Submitted to: Journal of Animal Science
Publication Type: Peer Reviewed Journal
Publication Acceptance Date: January 19, 2011
Publication Date: June 1, 2011
Citation: Kuehn, L.A., Keele, J.W., Bennett, G.L., Mcdaneld, T.G., Smith, T.P., Snelling, W.M., Sonstegard, T.S., Thallman, R.M. 2011. Predicting breed composition using breed frequencies of 50,000 markers from the U.S. Meat Animal Research Center 2,000 bull project. Journal of Animal Science. 89:1742-1750. Interpretive Summary: Knowledge of breed composition of beef cattle can be useful for a variety of applications. Breed compositions of animals can be used as a sorting criteria in feedlots and feeding trials when one breed is known to have a competitive advantage (e.g., rate of gain) relative to others. Some potential herds of origin can be excluded as sources of animals or animal parts in traceback applications when the breed composition of candidate herds is known. We demonstrate a method to predict the breed composition of animals using high-density marker sets that are commercially available based on allele frequencies from a reference set of several beef cattle breeds. This method accurately predicted the pedigree-derived breed composition of animals as long as the reference breeds are in the reference pool of allele frequencies. Some related breeds were difficult to distinguish correctly from one another (i.e., Angus, Red Angus). In addition to the prediction method, the allele frequencies from samples of Angus, Beefmaster, Brahman, Brangus, Braunvieh, Charolais, Chiangus, Gelbvieh, Hereford, Limousin, Maine Anjou, Salers, Santa Gertrudis, Shorthorn, Simmental, Red Angus beef breeds and 3 prominent dairy breeds (Brown Swiss, Holstein, Jersey) are reported.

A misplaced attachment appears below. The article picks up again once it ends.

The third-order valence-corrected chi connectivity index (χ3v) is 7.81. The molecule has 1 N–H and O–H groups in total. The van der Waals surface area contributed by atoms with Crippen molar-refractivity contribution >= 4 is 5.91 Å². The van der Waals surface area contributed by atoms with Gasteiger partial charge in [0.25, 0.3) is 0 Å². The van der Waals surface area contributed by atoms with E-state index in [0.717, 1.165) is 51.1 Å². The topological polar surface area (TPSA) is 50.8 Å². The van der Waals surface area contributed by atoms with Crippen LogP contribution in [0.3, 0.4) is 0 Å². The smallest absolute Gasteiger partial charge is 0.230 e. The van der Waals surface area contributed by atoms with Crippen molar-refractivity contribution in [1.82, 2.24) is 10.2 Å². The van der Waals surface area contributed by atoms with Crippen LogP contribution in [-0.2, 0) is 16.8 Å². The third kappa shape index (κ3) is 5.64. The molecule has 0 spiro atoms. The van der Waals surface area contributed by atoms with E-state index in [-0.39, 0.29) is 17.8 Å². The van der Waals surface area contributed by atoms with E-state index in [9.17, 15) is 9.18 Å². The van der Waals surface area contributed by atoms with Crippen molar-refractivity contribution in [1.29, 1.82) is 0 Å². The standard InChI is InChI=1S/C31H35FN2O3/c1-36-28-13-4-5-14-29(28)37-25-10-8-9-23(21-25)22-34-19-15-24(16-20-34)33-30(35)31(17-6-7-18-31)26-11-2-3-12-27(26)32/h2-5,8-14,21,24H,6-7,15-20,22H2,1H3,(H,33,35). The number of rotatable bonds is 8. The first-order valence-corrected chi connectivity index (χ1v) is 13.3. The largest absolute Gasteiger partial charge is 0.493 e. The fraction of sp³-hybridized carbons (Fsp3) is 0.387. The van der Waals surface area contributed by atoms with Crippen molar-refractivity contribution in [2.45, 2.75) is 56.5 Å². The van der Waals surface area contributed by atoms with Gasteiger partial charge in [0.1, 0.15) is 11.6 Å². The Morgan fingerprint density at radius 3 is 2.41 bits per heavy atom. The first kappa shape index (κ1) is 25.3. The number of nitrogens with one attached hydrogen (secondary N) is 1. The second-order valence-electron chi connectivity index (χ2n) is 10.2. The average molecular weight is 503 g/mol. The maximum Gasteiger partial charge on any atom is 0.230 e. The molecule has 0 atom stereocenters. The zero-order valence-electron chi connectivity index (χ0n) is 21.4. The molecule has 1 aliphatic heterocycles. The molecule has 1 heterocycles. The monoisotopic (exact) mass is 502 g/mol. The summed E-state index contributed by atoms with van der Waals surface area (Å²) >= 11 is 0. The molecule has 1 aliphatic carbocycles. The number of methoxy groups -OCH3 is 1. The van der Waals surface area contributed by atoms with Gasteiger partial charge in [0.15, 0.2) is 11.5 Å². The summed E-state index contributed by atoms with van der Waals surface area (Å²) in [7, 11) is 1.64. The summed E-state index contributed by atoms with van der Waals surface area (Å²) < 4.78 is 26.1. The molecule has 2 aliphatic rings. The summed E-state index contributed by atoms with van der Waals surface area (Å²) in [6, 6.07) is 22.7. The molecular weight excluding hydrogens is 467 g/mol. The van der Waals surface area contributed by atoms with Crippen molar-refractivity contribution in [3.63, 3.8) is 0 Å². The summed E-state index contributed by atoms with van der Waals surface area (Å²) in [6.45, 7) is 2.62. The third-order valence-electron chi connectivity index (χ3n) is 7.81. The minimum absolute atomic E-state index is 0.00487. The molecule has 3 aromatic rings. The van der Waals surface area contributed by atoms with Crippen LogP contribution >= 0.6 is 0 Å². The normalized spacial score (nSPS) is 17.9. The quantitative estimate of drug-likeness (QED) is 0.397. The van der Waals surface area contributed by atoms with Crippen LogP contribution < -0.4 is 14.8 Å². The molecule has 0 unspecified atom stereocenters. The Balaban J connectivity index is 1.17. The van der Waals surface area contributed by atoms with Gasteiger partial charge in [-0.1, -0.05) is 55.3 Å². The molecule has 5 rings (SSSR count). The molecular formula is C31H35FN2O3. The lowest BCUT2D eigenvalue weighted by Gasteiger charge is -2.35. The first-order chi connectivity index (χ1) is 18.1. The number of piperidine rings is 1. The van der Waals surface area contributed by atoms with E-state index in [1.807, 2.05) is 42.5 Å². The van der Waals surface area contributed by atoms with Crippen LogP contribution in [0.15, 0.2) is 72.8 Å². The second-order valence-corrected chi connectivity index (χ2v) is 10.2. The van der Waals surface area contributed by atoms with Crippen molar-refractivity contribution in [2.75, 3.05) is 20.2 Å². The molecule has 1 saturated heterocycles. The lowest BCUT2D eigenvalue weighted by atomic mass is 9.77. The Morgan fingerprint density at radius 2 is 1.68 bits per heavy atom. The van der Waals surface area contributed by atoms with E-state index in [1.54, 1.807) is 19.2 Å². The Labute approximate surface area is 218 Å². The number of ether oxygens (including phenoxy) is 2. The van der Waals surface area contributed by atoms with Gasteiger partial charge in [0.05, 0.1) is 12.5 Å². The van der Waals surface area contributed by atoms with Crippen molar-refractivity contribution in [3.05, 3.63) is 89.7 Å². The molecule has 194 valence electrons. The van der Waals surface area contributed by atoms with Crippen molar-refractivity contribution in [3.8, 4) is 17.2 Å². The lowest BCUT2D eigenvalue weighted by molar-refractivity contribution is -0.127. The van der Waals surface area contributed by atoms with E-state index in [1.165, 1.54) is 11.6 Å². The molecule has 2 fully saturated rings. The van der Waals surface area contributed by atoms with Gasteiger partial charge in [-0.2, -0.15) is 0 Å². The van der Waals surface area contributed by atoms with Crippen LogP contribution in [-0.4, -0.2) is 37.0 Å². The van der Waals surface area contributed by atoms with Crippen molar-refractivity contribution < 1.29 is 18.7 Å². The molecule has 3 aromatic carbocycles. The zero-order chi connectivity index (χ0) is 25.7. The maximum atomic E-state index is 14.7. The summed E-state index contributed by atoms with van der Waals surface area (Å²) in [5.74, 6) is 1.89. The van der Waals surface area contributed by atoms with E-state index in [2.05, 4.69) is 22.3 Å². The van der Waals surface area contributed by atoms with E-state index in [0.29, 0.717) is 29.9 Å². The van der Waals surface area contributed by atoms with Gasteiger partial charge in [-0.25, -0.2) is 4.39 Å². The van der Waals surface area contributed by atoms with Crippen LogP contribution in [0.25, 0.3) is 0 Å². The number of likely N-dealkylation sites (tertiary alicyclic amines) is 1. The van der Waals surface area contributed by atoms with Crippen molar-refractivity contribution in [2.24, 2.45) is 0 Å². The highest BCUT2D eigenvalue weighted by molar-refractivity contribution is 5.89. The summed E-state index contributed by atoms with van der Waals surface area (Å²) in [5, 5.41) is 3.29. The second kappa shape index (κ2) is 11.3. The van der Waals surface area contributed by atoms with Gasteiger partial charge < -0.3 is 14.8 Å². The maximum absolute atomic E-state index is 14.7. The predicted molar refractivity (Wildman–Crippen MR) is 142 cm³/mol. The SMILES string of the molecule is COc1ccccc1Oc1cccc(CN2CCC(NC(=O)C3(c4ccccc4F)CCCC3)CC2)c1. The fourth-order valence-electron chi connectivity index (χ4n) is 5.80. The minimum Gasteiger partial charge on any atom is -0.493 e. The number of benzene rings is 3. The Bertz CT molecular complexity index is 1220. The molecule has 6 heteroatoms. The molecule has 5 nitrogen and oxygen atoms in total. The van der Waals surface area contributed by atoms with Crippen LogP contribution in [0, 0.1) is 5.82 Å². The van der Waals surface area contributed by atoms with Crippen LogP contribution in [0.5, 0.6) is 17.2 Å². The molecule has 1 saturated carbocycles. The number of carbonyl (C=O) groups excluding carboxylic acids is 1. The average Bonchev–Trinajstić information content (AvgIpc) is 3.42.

Technical Abstract: Knowledge of breed composition can be useful in multiple aspects of cattle production, and can be critical for analyzing the results of whole genome wide association studies (GWAS) currently being conducted around the world. We examine the feasibility and accuracy of using genotype data from the most prevalent bovine GWAS platform, the Illumina BovineSNP50 array, to estimate breed composition for individual breed cattle. First, allele frequencies (of Illumina defined allele B) of SNP on the array for each of 16 beef cattle breeds were defined by genotyping a large set of over 2,000 bulls selected in cooperation with the respective breed associations to be representative of their breed. Using these breed specific allele frequencies, the breed composition of approximately 2,000 2-, 3-, and 4-way cross (of eight breeds) cattle produced at the U.S. Meat Animal Center (USMARC) were predicted using a simple multiple regression technique or Mendel, and then compared with pedigree-based estimates of breed composition using genotypes from the Illumina BovineSNP50 array. Accuracy of marker-based breed composition estimates was 89% using either estimation method for all breeds except Angus and Red Angus (averaged 79%) based on comparing estimates to pedigree based average breed composition. Accuracy increased to approximately 88% when these two breeds were combined into an aggregate Angus group. Additionally, we used a subset of these markers, approximately 3,000 that populate the Illumina Bovine3K, to see whether breed composition could be estimated with similar accuracy using this reduced panel of SNP makers. When breed composition was estimated using only SNP in common with the Bovine 3K array, accuracy was slightly reduced to 83%. These results suggest that SNP data from these arrays could be used to estimate breed composition in most U.S. beef cattle in situations where pedigree is not known (e.g., multiple sire natural service matings, non-source verified animals in feedlots or at slaughter). This approach can aid analyses that depend on knowledge of breed composition, including identification and adjustment of breed-based population stratification when performing GWAS on populations with incomplete pedigrees. In addition, SNP-based breed composition estimates may facilitate fitting cow germplasm to the environment, managing cattle in the feedlot, and tracing disease cases back to geographic region or farm of origin.